likes the Indian Healthcare Improvement Act and other ingredients of the Patient Protection and Affordable Care Act, aka "Obamacare." Why, she asked toward the end of three days of hearings, shouldn't the court keep the good stuff in Obamacare and just dump the unconstitutional bits?
The court, she explained, is presented with "a choice between a wrecking operation ... or a salvage job. And the more conservative approach would be salvage rather than throwing out everything."
"Conservative" is a funny word. It can mean lots of different things. It reminds me of that line from
Conservative can mean cautious in temperament -- a man who wears belts and suspenders. Similarly, it sometimes suggests someone who's averse to change. It can also refer to the political ideology or philosophy founded by
Things can get complicated because these different meanings can overlap. Many strident liberals can have conservative temperaments, and many philosophical conservatives can have private lives that make a brothel during Fleet Week seem like a retirement-home chess club. Conservatives in America love the free market, which is the greatest source of change in human history. Liberals, alleged lovers of change and "progress," often champion an agenda dedicated to preserving the past. Just consider how much of the
You can also be conservative with respect to a given institution while being un-conservative in every other respect. The most ardent Communists in the Chinese or Cuban politburos are often described as "conservatives." The same holds true for every left-wing institution in America: Someone has to be the "conservative" at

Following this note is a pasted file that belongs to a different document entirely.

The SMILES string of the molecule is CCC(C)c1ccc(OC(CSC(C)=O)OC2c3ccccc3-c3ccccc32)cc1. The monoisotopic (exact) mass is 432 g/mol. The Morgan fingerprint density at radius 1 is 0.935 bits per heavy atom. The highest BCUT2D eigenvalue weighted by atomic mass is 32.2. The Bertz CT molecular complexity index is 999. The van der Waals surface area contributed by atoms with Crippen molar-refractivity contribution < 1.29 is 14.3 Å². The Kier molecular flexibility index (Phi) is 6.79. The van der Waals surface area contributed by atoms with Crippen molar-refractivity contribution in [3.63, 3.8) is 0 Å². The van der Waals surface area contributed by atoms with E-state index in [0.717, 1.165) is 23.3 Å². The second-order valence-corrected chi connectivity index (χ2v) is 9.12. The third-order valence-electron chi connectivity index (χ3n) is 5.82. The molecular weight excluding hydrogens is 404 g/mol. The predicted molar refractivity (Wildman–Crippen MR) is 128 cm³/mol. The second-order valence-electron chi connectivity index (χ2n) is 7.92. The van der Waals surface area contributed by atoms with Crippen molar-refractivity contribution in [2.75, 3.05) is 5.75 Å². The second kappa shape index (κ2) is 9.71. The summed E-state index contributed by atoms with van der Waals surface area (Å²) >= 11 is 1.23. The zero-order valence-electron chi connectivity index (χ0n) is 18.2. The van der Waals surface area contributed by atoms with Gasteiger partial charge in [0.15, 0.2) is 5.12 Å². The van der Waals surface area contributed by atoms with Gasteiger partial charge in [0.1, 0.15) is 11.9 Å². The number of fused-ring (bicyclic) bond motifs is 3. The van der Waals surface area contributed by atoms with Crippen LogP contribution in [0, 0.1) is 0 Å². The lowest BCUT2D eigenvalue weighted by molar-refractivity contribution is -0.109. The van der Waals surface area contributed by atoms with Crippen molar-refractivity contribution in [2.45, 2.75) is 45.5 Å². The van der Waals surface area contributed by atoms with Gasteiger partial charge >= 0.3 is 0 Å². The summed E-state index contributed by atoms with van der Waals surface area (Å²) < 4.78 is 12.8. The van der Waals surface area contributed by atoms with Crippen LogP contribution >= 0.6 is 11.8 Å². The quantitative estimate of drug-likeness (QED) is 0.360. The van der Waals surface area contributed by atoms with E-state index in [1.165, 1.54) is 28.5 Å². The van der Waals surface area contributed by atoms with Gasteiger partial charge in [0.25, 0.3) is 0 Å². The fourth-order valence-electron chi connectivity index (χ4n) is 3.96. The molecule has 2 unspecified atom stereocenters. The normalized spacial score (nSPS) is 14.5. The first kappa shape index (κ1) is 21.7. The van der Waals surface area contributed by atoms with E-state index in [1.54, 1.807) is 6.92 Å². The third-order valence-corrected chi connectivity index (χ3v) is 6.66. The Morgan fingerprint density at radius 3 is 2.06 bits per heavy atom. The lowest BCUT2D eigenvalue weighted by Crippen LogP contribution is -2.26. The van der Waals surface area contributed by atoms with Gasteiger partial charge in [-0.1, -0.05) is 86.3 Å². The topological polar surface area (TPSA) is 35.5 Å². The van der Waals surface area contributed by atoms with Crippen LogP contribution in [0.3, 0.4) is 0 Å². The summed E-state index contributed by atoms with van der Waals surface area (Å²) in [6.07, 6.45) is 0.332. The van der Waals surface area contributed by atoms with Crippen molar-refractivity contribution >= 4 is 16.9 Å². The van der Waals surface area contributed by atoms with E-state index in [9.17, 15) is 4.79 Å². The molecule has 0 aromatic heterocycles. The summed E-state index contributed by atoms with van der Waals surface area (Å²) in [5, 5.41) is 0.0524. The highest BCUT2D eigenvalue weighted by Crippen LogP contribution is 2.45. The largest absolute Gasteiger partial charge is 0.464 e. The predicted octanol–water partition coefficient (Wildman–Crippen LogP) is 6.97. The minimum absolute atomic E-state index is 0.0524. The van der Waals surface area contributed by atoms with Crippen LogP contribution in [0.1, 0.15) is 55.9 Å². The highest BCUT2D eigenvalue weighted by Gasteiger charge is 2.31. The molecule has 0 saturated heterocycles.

Anyway, sometimes people like to play games with the indeterminacy of the word "conservative" in order to sell a liberal agenda (and in fairness, conservatives often do the same thing with "progressive").
Which brings us back to Justice Ginsburg. She would have people believe that if the court rules the individual mandate unconstitutional, the conservative thing to do would be to preserve the rest of Obamacare. She suggests that "wrecking" the whole thing would be an act of judicial activism, while "salvaging" it would be an act of conservation.
In other words, she's playing games with the word. The Supreme Court is supposed to be a conservative institution in that it serves as a backstop for the excesses of the other branches. Political conservatives, by extension, argue that the court should defer to Congress, the most democratic branch, when constitutional issues are not at stake. Hence, liberals contend, a "conservative" court should take a scalpel to Obamacare, not an axe.
It sounds reasonable, but it isn't. As Justices
The conservative thing to do -- and I don't mean politically conservative -- is to send the whole thing back to Congress and have it done right. Leaving aside the fact that Obamacare largely falls apart if you remove the mandate, it's not the Supreme Court's job to design our health care system from the scraps Congress dumps in its lap. What Justice Ginsburg proposes is akin to a student handing in a sloppy, error-filled term paper, and the professor rewriting it so as to give the student an A.
Some liberals note that one option Congress could pursue would be to pass a far more left-wing piece of legislation that mandates a single-payer system, i.e., socialized medicine. That would -- or at least could -- be constitutional. And that's true: Congress could do that, and I'm sure Justice Ginsburg would be pleased if it did.
And if that happened, the right and conservative thing for the court to do would be to let it happen.